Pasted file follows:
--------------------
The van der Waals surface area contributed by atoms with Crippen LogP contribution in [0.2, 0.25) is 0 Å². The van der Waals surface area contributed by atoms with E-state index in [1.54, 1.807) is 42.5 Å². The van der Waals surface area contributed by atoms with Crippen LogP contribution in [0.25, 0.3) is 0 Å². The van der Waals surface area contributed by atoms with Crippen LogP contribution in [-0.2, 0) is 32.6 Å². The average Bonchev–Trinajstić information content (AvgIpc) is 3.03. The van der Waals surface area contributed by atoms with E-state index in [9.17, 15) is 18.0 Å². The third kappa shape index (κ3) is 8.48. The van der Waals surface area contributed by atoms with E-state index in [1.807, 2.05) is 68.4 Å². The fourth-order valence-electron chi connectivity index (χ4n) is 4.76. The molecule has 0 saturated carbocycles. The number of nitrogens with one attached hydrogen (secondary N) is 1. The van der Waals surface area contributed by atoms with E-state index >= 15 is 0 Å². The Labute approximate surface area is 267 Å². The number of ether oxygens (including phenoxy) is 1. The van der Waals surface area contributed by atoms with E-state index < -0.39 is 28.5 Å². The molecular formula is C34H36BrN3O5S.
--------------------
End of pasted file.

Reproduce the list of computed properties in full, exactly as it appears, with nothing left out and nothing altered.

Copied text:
The van der Waals surface area contributed by atoms with Crippen LogP contribution in [0.2, 0.25) is 0 Å². The van der Waals surface area contributed by atoms with E-state index in [1.54, 1.807) is 42.5 Å². The van der Waals surface area contributed by atoms with Crippen LogP contribution in [0.25, 0.3) is 0 Å². The van der Waals surface area contributed by atoms with Crippen LogP contribution in [-0.2, 0) is 32.6 Å². The average Bonchev–Trinajstić information content (AvgIpc) is 3.03. The van der Waals surface area contributed by atoms with E-state index in [9.17, 15) is 18.0 Å². The third kappa shape index (κ3) is 8.48. The van der Waals surface area contributed by atoms with E-state index in [1.807, 2.05) is 68.4 Å². The fourth-order valence-electron chi connectivity index (χ4n) is 4.76. The molecule has 0 saturated carbocycles. The number of nitrogens with one attached hydrogen (secondary N) is 1. The van der Waals surface area contributed by atoms with E-state index >= 15 is 0 Å². The Labute approximate surface area is 267 Å². The number of ether oxygens (including phenoxy) is 1. The van der Waals surface area contributed by atoms with E-state index < -0.39 is 28.5 Å². The molecular formula is C34H36BrN3O5S.